tocacco plant Native American Tobaccoo flower, leaves, and buds

tocacco Tobacco is an annual or bi-annual growing 1-3 meters tall with large sticky leaves that contain nicotine. Native to the Americas, tobacco has a long history of use as a shamanic inebriant and stimulant. It is extremely popular and well-known for its addictive potential.

tocacco nicotina Nicotiana tabacum

tocacco Nicotiana rustica leaves. Nicotiana rustica leaves have a nicotine content as high as 9%, whereas Nicotiana tabacum (common tobacco) leaves contain about 1 to 3%

tocacco cigar A cigar is a tightly rolled bundle of dried and fermented tobacco which is ignited so that its smoke may be drawn into the mouth. Cigar tobacco is grown in significant quantities in Brazil, Cameroon, Cuba, Dominican Republic, Honduras, Indonesia, Mexico, Nicaragua, Sumatra, Philippines, and the Eastern United States.

tocacco Tobacco is an agricultural product processed from the fresh leaves of plants in the genus Nicotiana. It can be consumed, used as an organic pesticide, and in the form of nicotine tartrate it is used in some medicines. In consumption it may be in the form of smoking, snuffing, chewing, dipping tobacco, or snus.


Military may consider tobacco ban

Smoking could be banned in the military by 2020, if the recommendations of a recently released study are accepted by Secretary of Defense Robert Gates.

The study, commissioned in 2007 by the Departments of Defense and Veterans Affairs, offers solutions to the high cost of smoking from active duty and veterans’ health and lost productivity viewpoints.

According to MSNBC reporter Alex Johnson, “the study completed late last month by the Institute of Medicine of the National Academy of Sciences recommends closing ‘the pipeline of new tobacco users entering the military’ by prohibiting tobacco use in the service academies and officer-training programs like ROTC and eventually instituting a total ban on all use of tobacco by active-duty personnel.”

To be sure, the health consequences of tobacco use in the military and among veterans are high. The study suggests costs in the billions of dollars.

But so are the health consequences high from bombs, missiles and bullets. There will be no study commissioned by the Department of Defense that recommends banning the weapons of war.

While pinning down real health costs is impossible — they can be estimated but not measured precisely — some studies suggest the abuse of alcohol among troops has even higher costs than the use of tobacco.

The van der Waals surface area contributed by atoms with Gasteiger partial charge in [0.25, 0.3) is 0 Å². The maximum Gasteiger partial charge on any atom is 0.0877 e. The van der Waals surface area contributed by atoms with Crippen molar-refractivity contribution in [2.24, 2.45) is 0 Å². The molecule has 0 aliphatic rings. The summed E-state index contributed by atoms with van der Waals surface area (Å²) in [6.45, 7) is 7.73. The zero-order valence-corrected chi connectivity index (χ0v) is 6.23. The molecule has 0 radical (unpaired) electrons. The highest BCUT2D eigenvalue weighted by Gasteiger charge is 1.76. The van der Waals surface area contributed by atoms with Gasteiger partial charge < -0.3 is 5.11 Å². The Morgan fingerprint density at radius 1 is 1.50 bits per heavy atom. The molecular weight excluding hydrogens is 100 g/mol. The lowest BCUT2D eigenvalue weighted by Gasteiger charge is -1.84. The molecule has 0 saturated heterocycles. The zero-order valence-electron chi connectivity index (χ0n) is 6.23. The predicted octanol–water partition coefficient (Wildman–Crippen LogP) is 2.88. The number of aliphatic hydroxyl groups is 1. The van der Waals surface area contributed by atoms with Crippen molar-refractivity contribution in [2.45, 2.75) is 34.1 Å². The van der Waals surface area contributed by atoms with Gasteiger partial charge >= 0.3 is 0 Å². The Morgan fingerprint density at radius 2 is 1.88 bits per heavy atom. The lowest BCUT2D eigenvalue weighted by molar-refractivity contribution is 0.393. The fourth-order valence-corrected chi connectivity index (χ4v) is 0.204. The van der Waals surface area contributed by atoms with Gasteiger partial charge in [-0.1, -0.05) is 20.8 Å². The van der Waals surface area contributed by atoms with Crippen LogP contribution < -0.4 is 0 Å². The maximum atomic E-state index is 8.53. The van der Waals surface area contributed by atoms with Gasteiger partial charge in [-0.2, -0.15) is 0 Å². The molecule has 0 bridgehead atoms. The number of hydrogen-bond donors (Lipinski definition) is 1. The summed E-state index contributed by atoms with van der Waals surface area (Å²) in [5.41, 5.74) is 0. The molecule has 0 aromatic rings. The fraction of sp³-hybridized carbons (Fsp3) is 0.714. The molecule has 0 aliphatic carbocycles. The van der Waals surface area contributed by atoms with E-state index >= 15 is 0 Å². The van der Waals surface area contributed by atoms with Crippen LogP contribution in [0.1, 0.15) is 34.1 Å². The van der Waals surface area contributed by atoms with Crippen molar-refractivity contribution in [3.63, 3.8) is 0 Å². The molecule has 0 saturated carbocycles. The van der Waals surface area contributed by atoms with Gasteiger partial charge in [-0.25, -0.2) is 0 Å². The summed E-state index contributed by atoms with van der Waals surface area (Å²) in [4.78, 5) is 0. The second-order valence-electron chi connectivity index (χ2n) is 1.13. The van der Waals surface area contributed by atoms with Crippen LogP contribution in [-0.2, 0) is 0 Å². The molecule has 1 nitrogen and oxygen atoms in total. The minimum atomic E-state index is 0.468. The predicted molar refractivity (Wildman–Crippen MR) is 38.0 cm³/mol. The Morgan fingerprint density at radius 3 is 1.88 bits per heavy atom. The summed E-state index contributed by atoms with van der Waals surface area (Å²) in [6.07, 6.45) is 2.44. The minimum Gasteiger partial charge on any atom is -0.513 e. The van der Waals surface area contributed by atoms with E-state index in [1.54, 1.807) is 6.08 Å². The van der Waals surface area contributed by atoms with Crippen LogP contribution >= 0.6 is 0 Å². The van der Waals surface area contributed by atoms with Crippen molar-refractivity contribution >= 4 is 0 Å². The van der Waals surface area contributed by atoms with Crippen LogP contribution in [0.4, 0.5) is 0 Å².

While bombs will never be prohibited, alcohol could be the next vice to be banned in the military.

But alcohol use is still fashionable. Tobacco has become evil and its lobby weakened.

So, tobacco could legitimately be banned. A total ban on all tobacco use might mean the Uniform Code of Military Justice would be changed to incorporate verbiage making use of tobacco by military personnel illegal.

The Uniform Code of Military Justice (UCMJ, 64 Statute. 109, 10 U.S.C. Chapter 47) is the foundation of military law in the United States. It applies to all members of the U.S. armed services.

Placed alongside other heinous crimes outlined in the UCMJ, like espionage, murder, extortion and assault, the article and section banning tobacco use might read something like this:

925. ART. 125. TOBACCO USE

(a) Any person subject to this chapter who engages in the use of tobacco of any kind is guilty of tobacco use. Inhalation, however slight, is sufficient to complete the offense.

(b) Any person found guilty of tobacco use shall be punished as a court-martial may direct.

I specifically picked Section 925, Article 125 of the UCMJ as the proposed section and article prohibiting tobacco use. I did this because Section 925, Article 125 of the UCMJ is likely to be available for the tobacco ban soon.

The current Section 925, article 125 of the UCMJ is the ban on sodomy.

I wonder if I’m alone in finding it a very strange dichotomy that the Department of Defense is seriously considering a ban on tobacco use in the military while at the very same time they are considering repealing the ban on homosexual activity in the military?

To be correct, while the Department of Defense is considering the affects of lifting the gay ban, it does not have the authority to actually lift the ban.

The UCMJ — and its prohibition against sodomy — is codified in federal law, specifically Title 10 of the U.S. Code. Congress must change the UCMJ, making sodomy legal (or more accurately, making it not illegal), to truly lift the gay ban.

The UCMJ presently has this to say about sodomy:

925. ART. 125. SODOMY

(a) Any person subject to this chapter who engages in unnatural carnal copulation with another person of the same or opposite sex or with an animal is guilty of sodomy. Penetration, however slight, is sufficient to complete the offense.

(b) Any person found guilty of sodomy shall be punished as a court-martial may direct.

We should avoid calling it “unnatural” because we don’t want to offend anyone who may engage in such acts.

Yet, I suppose carnal copulation with animals may still have to be banned in the UCMJ until it, too, becomes acceptable. Because sex with animals is unhealthy. Just like tobacco use.

© Copyright: Havenews

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